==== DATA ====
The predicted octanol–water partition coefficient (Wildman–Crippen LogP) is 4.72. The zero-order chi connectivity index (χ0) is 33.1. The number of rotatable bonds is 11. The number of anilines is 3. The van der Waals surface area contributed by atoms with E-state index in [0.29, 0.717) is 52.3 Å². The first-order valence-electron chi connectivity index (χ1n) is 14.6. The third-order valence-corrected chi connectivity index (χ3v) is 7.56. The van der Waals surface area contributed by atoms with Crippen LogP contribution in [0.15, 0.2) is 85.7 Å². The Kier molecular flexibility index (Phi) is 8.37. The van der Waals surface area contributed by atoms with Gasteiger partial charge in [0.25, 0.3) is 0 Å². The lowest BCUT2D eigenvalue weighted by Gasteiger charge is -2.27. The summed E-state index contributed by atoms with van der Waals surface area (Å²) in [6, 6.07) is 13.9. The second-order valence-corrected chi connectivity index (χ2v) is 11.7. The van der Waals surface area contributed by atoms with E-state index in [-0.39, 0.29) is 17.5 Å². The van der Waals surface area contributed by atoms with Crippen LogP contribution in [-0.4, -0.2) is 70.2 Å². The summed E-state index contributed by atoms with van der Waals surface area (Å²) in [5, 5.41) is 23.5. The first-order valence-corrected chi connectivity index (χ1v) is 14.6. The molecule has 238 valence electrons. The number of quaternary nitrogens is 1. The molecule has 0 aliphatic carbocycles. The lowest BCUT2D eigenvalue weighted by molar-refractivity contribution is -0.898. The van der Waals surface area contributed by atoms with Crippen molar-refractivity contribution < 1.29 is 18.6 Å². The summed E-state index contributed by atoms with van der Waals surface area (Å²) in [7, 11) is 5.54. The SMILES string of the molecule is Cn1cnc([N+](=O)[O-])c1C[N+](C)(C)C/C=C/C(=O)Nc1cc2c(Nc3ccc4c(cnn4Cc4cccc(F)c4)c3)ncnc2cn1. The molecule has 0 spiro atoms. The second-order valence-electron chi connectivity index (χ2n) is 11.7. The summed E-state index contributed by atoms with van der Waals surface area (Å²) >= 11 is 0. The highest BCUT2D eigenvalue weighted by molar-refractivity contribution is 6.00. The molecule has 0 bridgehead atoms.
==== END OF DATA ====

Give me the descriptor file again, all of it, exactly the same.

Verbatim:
The predicted octanol–water partition coefficient (Wildman–Crippen LogP) is 4.72. The zero-order chi connectivity index (χ0) is 33.1. The number of rotatable bonds is 11. The number of anilines is 3. The van der Waals surface area contributed by atoms with E-state index in [0.29, 0.717) is 52.3 Å². The first-order valence-electron chi connectivity index (χ1n) is 14.6. The third-order valence-corrected chi connectivity index (χ3v) is 7.56. The van der Waals surface area contributed by atoms with Crippen LogP contribution in [0.15, 0.2) is 85.7 Å². The Kier molecular flexibility index (Phi) is 8.37. The van der Waals surface area contributed by atoms with Gasteiger partial charge in [0.25, 0.3) is 0 Å². The lowest BCUT2D eigenvalue weighted by Gasteiger charge is -2.27. The summed E-state index contributed by atoms with van der Waals surface area (Å²) in [6, 6.07) is 13.9. The second-order valence-corrected chi connectivity index (χ2v) is 11.7. The van der Waals surface area contributed by atoms with E-state index in [-0.39, 0.29) is 17.5 Å². The van der Waals surface area contributed by atoms with Crippen LogP contribution in [-0.4, -0.2) is 70.2 Å². The summed E-state index contributed by atoms with van der Waals surface area (Å²) in [5, 5.41) is 23.5. The first-order valence-corrected chi connectivity index (χ1v) is 14.6. The molecule has 238 valence electrons. The number of quaternary nitrogens is 1. The molecule has 0 aliphatic carbocycles. The lowest BCUT2D eigenvalue weighted by molar-refractivity contribution is -0.898. The van der Waals surface area contributed by atoms with Crippen molar-refractivity contribution < 1.29 is 18.6 Å². The summed E-state index contributed by atoms with van der Waals surface area (Å²) in [7, 11) is 5.54. The SMILES string of the molecule is Cn1cnc([N+](=O)[O-])c1C[N+](C)(C)C/C=C/C(=O)Nc1cc2c(Nc3ccc4c(cnn4Cc4cccc(F)c4)c3)ncnc2cn1. The molecule has 0 spiro atoms. The second-order valence-electron chi connectivity index (χ2n) is 11.7. The summed E-state index contributed by atoms with van der Waals surface area (Å²) >= 11 is 0. The highest BCUT2D eigenvalue weighted by molar-refractivity contribution is 6.00. The molecule has 0 bridgehead atoms.